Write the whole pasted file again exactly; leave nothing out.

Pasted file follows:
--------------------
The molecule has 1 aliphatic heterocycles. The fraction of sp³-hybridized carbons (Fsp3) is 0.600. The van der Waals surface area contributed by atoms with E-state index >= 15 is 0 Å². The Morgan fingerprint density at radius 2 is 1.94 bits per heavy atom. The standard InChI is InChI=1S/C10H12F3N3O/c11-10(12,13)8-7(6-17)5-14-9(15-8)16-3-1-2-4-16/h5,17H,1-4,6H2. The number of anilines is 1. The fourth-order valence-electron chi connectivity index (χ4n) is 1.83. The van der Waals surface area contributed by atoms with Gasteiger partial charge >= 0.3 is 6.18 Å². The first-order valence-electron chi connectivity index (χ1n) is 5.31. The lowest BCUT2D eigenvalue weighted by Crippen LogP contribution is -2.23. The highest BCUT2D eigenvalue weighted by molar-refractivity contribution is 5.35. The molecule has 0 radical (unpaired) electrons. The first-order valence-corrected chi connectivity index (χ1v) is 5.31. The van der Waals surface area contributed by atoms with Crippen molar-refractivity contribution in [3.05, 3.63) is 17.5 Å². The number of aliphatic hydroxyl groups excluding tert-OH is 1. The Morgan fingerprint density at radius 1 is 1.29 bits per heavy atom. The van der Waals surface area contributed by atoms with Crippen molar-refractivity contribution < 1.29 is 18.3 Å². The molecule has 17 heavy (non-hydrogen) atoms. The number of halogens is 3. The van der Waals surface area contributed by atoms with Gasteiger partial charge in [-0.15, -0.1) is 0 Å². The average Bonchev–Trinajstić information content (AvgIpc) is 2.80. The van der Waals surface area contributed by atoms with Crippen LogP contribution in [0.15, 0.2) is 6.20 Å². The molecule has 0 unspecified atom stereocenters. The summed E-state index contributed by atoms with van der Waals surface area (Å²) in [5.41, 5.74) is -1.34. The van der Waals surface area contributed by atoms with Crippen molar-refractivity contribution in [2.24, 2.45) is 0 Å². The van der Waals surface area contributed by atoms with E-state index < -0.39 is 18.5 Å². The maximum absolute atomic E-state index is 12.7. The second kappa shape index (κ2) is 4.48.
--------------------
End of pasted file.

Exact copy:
The molecule has 1 aliphatic heterocycles. The fraction of sp³-hybridized carbons (Fsp3) is 0.600. The van der Waals surface area contributed by atoms with E-state index >= 15 is 0 Å². The Morgan fingerprint density at radius 2 is 1.94 bits per heavy atom. The standard InChI is InChI=1S/C10H12F3N3O/c11-10(12,13)8-7(6-17)5-14-9(15-8)16-3-1-2-4-16/h5,17H,1-4,6H2. The number of anilines is 1. The fourth-order valence-electron chi connectivity index (χ4n) is 1.83. The van der Waals surface area contributed by atoms with Gasteiger partial charge >= 0.3 is 6.18 Å². The first-order valence-electron chi connectivity index (χ1n) is 5.31. The lowest BCUT2D eigenvalue weighted by Crippen LogP contribution is -2.23. The highest BCUT2D eigenvalue weighted by molar-refractivity contribution is 5.35. The molecule has 0 radical (unpaired) electrons. The first-order valence-corrected chi connectivity index (χ1v) is 5.31. The van der Waals surface area contributed by atoms with Crippen molar-refractivity contribution in [3.05, 3.63) is 17.5 Å². The number of aliphatic hydroxyl groups excluding tert-OH is 1. The Morgan fingerprint density at radius 1 is 1.29 bits per heavy atom. The van der Waals surface area contributed by atoms with Crippen molar-refractivity contribution < 1.29 is 18.3 Å². The molecule has 17 heavy (non-hydrogen) atoms. The number of halogens is 3. The van der Waals surface area contributed by atoms with Gasteiger partial charge in [-0.15, -0.1) is 0 Å². The average Bonchev–Trinajstić information content (AvgIpc) is 2.80. The van der Waals surface area contributed by atoms with Crippen LogP contribution in [0.15, 0.2) is 6.20 Å². The molecule has 0 unspecified atom stereocenters. The summed E-state index contributed by atoms with van der Waals surface area (Å²) in [5.41, 5.74) is -1.34. The van der Waals surface area contributed by atoms with Crippen molar-refractivity contribution in [2.24, 2.45) is 0 Å². The van der Waals surface area contributed by atoms with E-state index < -0.39 is 18.5 Å². The maximum absolute atomic E-state index is 12.7. The second kappa shape index (κ2) is 4.48.